October 19, 2016 8:00 pm
This guest blog post is by Kirk Long, StarTalk’s newest intern. Kirk is majoring in physics while minoring in mathematics and piano at Idaho State University.
Halley’s comet reaches out to touch us on October 21st
The Orionids are the second major meteor shower in October, and they will reach their peak on the morning of October 21st. Unlike the Draconids earlier this month, the Orionids are best viewed during the predawn hours in the early morning. The Orionids are one of my favorite meteor showers because of their connection to Halley’s comet – one of the most significant and widely known comets. Although Halley’s comet won’t be returning to our solar neighborhood until the middle of 2061, each year we encounter some of its leftovers when they burn up in the October sky as the Orionid meteor shower. As the comet swings through the interior of the solar system it is rapidly heated by our sun, shedding layers of gas and dust behind it. Astronomers can predict pretty accurately when and where the Earth will collide with this trail, and also predict the rate of meteors you might see during each hour of observation – this year astronomers are forecasting 10-20 meteors an hour at the peak.
The Orionids are exceptionally fast moving meteors, which means that as they burn up they create a trail of ionized gas in the atmosphere that can glow for a few seconds after the meteor itself has disappeared. The reason these meteors are called the Orionid meteor shower (and not Halley’s meteor shower) is because the radiant – the area meteors in the shower appear to originate from – is contained within the constellation of Orion, specifically within Orion’s club. Meteors from the Orionids can and will appear anywhere in the night sky, but if you spot one and aren’t sure whether it’s an Orionid or not, a pretty accurate way to make sure you’ve seen a bit of dust from Halley’s comet and not just a random meteor is to “trace” the meteor’s path back across the sky and check to see if you end up near the radiant – this chart from EarthSky’s Guide to the Orionids does an excellent job of illustrating where to look.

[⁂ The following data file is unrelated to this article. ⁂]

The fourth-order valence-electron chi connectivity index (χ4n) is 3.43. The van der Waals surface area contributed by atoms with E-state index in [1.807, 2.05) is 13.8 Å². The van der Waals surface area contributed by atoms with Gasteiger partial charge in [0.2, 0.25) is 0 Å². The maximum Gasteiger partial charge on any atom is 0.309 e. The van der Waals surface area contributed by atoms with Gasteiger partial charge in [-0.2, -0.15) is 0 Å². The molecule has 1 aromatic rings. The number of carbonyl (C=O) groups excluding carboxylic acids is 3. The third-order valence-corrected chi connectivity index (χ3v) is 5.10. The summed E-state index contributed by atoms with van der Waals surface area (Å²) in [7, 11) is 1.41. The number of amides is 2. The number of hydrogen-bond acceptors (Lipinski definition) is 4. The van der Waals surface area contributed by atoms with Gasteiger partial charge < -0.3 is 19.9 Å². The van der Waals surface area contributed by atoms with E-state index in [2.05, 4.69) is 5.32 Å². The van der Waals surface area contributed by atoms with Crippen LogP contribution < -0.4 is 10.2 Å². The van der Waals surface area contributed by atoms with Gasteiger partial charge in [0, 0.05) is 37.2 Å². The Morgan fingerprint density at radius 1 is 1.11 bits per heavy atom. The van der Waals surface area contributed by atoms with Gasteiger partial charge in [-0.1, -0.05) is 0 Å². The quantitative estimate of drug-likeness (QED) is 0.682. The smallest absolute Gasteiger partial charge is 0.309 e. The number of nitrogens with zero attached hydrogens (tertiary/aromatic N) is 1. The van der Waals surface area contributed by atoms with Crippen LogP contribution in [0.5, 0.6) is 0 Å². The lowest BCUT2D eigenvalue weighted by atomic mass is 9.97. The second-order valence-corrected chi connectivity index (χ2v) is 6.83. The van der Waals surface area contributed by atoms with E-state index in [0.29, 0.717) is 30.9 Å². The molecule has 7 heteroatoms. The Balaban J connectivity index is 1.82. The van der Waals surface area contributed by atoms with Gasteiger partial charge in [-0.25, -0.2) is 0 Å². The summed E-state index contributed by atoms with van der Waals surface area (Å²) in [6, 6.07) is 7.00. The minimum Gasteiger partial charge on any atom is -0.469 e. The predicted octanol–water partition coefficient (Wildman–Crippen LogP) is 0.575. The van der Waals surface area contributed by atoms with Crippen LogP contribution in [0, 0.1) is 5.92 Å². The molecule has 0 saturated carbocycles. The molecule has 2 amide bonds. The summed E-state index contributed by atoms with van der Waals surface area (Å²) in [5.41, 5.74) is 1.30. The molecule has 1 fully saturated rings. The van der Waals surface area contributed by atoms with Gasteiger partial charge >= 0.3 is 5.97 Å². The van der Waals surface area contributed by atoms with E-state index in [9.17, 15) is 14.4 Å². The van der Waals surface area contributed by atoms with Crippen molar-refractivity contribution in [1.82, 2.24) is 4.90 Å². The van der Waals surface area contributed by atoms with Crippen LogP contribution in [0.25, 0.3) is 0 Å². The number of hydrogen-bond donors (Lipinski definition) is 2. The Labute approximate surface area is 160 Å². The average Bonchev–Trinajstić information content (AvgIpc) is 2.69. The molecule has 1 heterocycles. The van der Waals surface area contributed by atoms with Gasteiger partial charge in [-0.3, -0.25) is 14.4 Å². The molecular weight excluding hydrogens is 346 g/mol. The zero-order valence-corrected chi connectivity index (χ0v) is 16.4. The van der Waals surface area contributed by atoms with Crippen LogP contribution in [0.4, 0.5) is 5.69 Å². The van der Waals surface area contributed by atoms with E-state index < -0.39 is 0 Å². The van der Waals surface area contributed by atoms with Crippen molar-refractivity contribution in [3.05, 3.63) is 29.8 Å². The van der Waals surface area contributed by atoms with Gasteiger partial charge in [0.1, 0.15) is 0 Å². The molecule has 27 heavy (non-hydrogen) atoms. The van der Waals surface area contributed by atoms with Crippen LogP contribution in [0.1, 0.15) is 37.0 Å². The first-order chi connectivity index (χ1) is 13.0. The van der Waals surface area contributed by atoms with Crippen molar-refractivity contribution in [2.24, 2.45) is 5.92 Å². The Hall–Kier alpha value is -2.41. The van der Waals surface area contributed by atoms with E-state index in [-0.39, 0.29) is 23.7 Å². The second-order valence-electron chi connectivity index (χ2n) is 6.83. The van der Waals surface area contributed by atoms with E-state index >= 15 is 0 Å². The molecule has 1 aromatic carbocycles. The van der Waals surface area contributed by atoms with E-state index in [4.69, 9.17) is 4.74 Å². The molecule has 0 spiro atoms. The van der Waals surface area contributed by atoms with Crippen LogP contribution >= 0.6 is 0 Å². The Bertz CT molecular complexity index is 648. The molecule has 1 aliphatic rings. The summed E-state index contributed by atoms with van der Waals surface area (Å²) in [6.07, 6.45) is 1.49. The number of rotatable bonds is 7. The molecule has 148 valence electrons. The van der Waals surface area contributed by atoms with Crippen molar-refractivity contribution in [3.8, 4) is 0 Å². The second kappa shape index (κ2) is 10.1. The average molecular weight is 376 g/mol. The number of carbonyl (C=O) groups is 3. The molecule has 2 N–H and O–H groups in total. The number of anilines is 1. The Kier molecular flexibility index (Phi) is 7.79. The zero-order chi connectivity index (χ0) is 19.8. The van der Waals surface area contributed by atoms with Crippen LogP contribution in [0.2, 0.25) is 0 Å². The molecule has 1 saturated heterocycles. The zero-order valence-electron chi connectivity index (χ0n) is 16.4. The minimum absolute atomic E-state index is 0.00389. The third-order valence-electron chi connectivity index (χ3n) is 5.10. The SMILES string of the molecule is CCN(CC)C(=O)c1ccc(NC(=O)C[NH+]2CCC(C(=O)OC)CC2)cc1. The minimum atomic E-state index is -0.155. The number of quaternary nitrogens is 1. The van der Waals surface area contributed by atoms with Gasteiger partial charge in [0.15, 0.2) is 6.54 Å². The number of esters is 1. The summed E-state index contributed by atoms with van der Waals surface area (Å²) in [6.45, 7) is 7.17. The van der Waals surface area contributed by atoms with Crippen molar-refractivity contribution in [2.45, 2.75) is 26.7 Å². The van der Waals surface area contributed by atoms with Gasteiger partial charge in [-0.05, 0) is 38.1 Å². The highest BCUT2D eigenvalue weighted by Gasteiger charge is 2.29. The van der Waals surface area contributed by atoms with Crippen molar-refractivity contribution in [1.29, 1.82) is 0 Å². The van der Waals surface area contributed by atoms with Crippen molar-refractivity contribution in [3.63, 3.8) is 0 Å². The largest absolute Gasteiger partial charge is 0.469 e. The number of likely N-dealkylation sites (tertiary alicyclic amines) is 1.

The most important factor in viewing any astronomical event is having clear and dark skies – if you live in a place like Idaho (I do) just drive 20 minutes in any direction away from the city lights, but if you live in a more populated area (like my colleagues at StarTalk do) getting away from the lights might require a bit more planning. Unfortunately, this year the peak of the Orionids coincides with a waning gibbous moon that will be up all night, meaning some fainter meteors may be washed out in the glare of the moonlight no matter how far away from the city lights you are.
Calling the Orionids a meteor shower might be overselling them a bit – at a rate of 10-20 meteors an hour during the peak it’s closer to a meteor “drizzle” and the moonlight certainly won’t help things. Don’t let this discourage you, however, because witnessing a falling Orionid streak across the night sky is a must for any budding astronomer to check off his or her bucket list. In my experience, with modest meteor showers like this there’s less pressure to get out there on the night that everything peaks, and you can instead work viewing into your schedule without worrying about missing some crazy, spectacular, once in a million show. I would recommend waiting until a few days after the peak (the nights I’ve tentatively selected for my own observing – conditions permitting – are the nights of October 27 and 28) when the moon will be rising later in the morning. You won’t see 10-20 an hour, but just because it’s not the peak doesn’t mean there aren’t still sightings to be had.
To check conditions before observing, I use the “astronomer’s forecast”, and I also like to check the moonrise and set times. Temper your expectations – if you observe for an hour or two expect to see at least one but probably no more than six or seven – and remember to trace the path of the meteor backwards to make sure you saw a true Orionid.
What makes the Orionids special to me are their connection to Halley’s comet – when I see a bit of dust burn up in the night sky, I know that that dust came from not only the very beginnings of our solar system but was also connected to one of astronomy’s most influential innovators, Edmund Halley. Even if I only see one Orionid meteor, I can’t help but feel for a brief, ephemeral moment, a small personal connection across time and space to Mr. Halley. Carl Sagan once said (in his reflection on the famous Pale Blue Dot) that “astronomy is a humbling and character building experience” – to me, moments where we can appreciate a perspective outside our own – especially a cosmic perspective – are experiences worth losing a little sleep over.
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